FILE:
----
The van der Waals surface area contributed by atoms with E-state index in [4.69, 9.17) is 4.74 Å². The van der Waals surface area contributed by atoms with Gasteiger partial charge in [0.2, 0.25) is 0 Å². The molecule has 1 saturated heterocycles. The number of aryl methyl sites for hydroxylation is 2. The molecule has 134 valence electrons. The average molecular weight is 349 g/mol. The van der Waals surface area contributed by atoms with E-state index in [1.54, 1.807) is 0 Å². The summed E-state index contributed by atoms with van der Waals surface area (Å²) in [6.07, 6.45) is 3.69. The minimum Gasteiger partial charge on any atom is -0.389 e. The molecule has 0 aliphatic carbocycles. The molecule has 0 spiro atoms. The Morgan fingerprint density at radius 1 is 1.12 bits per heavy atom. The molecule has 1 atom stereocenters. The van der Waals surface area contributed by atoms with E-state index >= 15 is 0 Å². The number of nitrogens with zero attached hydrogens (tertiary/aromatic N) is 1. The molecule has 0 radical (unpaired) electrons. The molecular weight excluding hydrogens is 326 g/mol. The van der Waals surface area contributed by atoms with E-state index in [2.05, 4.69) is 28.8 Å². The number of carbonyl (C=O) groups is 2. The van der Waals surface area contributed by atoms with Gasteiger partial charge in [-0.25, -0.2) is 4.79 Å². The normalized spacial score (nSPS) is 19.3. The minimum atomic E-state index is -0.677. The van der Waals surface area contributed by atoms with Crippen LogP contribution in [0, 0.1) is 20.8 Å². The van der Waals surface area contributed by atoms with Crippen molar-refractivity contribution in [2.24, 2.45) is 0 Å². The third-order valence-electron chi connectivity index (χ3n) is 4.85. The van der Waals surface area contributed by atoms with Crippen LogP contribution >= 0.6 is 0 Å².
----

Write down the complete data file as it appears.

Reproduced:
The van der Waals surface area contributed by atoms with E-state index in [4.69, 9.17) is 4.74 Å². The van der Waals surface area contributed by atoms with Gasteiger partial charge in [0.2, 0.25) is 0 Å². The molecule has 1 saturated heterocycles. The number of aryl methyl sites for hydroxylation is 2. The molecule has 134 valence electrons. The average molecular weight is 349 g/mol. The van der Waals surface area contributed by atoms with E-state index in [1.54, 1.807) is 0 Å². The summed E-state index contributed by atoms with van der Waals surface area (Å²) in [6.07, 6.45) is 3.69. The minimum Gasteiger partial charge on any atom is -0.389 e. The molecule has 0 aliphatic carbocycles. The molecule has 0 spiro atoms. The Morgan fingerprint density at radius 1 is 1.12 bits per heavy atom. The molecule has 1 atom stereocenters. The van der Waals surface area contributed by atoms with E-state index >= 15 is 0 Å². The number of nitrogens with zero attached hydrogens (tertiary/aromatic N) is 1. The molecule has 0 radical (unpaired) electrons. The molecular weight excluding hydrogens is 326 g/mol. The van der Waals surface area contributed by atoms with E-state index in [2.05, 4.69) is 28.8 Å². The number of carbonyl (C=O) groups is 2. The van der Waals surface area contributed by atoms with Gasteiger partial charge in [-0.25, -0.2) is 4.79 Å². The normalized spacial score (nSPS) is 19.3. The minimum atomic E-state index is -0.677. The van der Waals surface area contributed by atoms with Crippen LogP contribution in [0, 0.1) is 20.8 Å². The van der Waals surface area contributed by atoms with Crippen molar-refractivity contribution in [2.24, 2.45) is 0 Å². The third-order valence-electron chi connectivity index (χ3n) is 4.85. The van der Waals surface area contributed by atoms with Crippen LogP contribution >= 0.6 is 0 Å².